MORRISANIA, the Bronx (PIX11) — Since the Presidents Day holiday weekend began last Friday evening, four people have been killed by passing vehicles on New York City streets. The numbers are raising concerns, as well as calls for the city government to do more to make streets safer. 

The last of the four fatalities was on Sunday morning when an SUV slammed into 47-year-old Felix Thomas Bontia at a high speed while he was drying off a car as it exited the round-the-clock car wash where he was working just before 5:30 a.m., according to police.

Bontia didn’t have even a split second to get out of the way, according to his manager. Two women who were in the SUV that hit and killed Bontia fled the scene, according to police, who are searching for them now. 

On Monday morning, Bronx Borough President Vanessa Gibson said that while she’s satisfied with how Bontia’s traffic homicide case is being handled, more needs to be done about the situation generally. 

“There is an investigation into what happened in this particular case,” Gibson said in an interview on the PIX11 Morning News, “but overall,” she continued, “I certainly think enforcement is something we need to make sure we are working on with the 44[th NYPD] precinct. [Traffic] cameras are always great, but we also need to work with the Department of Transportation on making sure our streets are safe for pedestrians, for cyclists.”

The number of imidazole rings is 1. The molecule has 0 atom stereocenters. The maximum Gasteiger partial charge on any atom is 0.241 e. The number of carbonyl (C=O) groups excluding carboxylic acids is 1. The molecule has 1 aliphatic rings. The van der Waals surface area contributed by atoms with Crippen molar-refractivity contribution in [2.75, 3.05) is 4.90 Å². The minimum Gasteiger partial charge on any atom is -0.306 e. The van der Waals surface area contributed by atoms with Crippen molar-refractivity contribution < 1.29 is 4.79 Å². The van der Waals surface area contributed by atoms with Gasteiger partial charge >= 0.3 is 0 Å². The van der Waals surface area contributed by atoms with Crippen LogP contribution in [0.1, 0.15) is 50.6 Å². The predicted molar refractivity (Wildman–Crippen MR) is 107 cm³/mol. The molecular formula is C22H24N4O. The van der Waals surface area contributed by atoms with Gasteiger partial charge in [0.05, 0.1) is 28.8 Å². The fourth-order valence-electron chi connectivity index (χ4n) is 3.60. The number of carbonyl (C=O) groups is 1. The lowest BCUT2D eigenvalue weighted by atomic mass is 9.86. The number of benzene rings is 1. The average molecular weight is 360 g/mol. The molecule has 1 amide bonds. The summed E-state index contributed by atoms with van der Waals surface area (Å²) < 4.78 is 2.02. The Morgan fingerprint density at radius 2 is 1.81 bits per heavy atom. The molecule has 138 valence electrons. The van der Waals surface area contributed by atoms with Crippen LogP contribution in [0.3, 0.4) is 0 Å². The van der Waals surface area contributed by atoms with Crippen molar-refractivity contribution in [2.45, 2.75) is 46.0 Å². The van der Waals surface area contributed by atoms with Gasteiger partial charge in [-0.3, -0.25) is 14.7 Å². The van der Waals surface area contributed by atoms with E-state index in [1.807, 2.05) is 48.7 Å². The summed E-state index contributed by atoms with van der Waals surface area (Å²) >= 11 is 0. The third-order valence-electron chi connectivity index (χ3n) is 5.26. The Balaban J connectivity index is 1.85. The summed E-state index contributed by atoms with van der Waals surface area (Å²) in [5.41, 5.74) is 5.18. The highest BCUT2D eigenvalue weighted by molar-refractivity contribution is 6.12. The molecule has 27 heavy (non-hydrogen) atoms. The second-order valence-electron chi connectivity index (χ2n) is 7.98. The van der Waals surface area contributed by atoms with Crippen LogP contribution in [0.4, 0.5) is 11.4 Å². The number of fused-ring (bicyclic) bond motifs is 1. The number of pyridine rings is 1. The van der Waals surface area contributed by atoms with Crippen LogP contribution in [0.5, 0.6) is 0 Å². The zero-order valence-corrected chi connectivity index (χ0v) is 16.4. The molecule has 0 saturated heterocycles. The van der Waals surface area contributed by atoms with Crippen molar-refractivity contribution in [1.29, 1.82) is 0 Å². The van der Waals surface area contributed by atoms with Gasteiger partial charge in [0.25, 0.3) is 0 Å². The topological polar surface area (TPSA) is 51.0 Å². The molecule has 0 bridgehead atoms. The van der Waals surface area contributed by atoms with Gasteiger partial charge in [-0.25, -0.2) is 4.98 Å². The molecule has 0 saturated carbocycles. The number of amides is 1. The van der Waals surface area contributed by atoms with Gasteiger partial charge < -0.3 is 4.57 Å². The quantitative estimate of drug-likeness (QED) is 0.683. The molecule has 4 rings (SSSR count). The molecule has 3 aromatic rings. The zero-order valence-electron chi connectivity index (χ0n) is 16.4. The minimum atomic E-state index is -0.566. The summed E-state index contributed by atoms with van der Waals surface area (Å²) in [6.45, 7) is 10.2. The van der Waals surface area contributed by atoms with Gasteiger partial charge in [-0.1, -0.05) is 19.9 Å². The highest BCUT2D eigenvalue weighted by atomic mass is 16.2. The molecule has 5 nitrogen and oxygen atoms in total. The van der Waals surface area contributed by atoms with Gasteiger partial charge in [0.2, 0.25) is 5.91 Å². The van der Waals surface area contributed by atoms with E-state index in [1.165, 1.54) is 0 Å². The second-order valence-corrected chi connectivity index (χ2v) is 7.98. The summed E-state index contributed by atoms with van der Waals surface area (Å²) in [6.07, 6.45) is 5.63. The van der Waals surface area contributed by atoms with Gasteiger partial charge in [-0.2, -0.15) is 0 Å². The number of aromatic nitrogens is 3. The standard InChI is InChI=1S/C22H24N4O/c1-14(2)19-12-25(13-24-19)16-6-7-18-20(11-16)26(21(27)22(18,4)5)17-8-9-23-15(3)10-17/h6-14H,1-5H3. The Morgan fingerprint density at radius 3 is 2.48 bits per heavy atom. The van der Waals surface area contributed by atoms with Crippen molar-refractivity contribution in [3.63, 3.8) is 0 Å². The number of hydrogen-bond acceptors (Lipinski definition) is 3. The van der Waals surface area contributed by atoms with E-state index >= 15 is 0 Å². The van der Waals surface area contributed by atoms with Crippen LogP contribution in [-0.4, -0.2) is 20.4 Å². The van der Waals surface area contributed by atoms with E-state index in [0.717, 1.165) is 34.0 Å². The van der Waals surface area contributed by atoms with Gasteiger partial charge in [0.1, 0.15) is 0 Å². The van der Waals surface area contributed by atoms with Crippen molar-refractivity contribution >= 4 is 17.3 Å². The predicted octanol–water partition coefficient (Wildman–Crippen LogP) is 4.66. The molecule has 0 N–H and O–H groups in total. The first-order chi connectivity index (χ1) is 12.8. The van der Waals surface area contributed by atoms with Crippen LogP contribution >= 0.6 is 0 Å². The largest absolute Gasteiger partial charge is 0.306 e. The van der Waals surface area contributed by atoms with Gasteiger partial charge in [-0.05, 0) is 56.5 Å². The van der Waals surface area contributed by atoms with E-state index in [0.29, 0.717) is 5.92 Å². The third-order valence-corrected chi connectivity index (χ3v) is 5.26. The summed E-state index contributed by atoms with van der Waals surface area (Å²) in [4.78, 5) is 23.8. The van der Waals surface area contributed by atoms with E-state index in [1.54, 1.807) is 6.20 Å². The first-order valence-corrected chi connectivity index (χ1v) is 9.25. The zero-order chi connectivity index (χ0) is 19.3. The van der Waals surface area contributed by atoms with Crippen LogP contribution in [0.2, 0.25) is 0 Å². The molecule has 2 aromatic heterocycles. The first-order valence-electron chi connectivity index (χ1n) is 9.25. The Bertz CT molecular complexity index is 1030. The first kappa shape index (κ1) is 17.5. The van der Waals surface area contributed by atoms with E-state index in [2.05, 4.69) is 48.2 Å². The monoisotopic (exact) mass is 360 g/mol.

Gibson was talking about the wider issue of traffic safety for pedestrians, which has been put in the spotlight in the wake of the weekend’s deaths. 

They began on Friday evening when a 7-year-old girl was fatally struck at Newtown Road and 45th Street in Astoria. Two hours later, a 52-year-old home health aide was struck and killed by an NYPD vehicle that was involved in an accident while it responded to a call in Far Rockaway, Queens. Then on Saturday, a 50-year-old woman was hit by an SUV at Ditmas Avenue and East 21st Street in Brooklyn.

In those three cases, the drivers responsible for the crashes stayed at the scenes. That was not the case, however, in the latest case, in which Bontia lost his life.

The city’s Vision Zero initiative was established to reduce pedestrian deaths. Some traffic safety activists say the city has fallen behind on the goals of the initiative. 

“It is both tragic and telling,” said Amy Cohen, a co-founder of Families For Safe Streets, in a statement, “that the weekend after the City Council held a hearing on Vision Zero — highlighting the many ways this administration has fallen behind on its legally mandated annual street redesign commitments — that four people lost their lives on the streets of New York City to traffic violence. To get Vision Zero back on track, we need to roll out street redesigns much more quickly across the five boroughs.” 

For its part, a New York City Department of Transportation spokesperson pointed to city statistics showing that in 2022, traffic fatalities dropped for the first time in three years, in contrast with national trends showing increases in pedestrian deaths.

Mayor Eric Adams also made reference to those Vision Zero improvements at a Monday evening vigil for the victims of the U-Haul truck attack that happened on Feb. 13.